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May, 12, 2017 Cecilio Aponte, Product Analyst, SunPower

This week we profile Cecilio Aponte, a Product Analyst at SunPower.  The first thing you notice about Cecilio is that he has a contagious optimism. He’s just one of those people you enjoy being around because he keeps people laughing and smiling. With all the seriousness these days, it’s nice to be around someone like Cecilio who reminds you to have fun. Oh, and he majored in Materials Science and Engineering with a minor in Energy Studies at MIT, so he clearly knows how to get stuff done. Cecilio was generous enough to share some of the things he’s learning so far in his experience at SunPower. Hope you learn as much as I did. Enjoy!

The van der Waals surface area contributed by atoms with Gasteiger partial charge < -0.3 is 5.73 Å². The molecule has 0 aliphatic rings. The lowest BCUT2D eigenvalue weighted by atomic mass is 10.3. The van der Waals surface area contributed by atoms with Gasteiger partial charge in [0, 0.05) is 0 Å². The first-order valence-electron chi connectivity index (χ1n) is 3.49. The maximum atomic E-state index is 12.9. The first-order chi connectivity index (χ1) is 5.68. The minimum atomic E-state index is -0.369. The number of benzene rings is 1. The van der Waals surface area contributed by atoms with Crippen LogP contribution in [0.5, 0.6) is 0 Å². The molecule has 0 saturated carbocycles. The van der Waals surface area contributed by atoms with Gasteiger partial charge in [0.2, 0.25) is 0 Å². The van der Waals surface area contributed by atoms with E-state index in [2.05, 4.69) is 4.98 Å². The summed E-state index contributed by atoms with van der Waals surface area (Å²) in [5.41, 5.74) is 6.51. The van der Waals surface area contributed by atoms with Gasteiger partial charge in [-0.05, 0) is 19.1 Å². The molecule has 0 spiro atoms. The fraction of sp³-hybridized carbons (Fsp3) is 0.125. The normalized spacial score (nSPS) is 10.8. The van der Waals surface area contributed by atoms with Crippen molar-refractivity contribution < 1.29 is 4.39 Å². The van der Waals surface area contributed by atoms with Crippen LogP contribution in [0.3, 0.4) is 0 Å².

Name, Title and Organization

Cecilio Aponte, Product Analyst at Sunpower

 

Educational Background (e.g., college, major, any graduate school or additional certifications)

Bachelors in Materials Science and Engineering and Minor in Energy Studies from the Massachusetts Institute of Technology

 

How do you stay informed on your sector? 

Greentech media/Energy Gang, attending events put on by local energy groups (Young Professionals in Energy, Powerhouse, Berkeley Energy and Resources Collaborative, etc.)

 

What does a typical day look like in your current role? What are your primary responsibilities?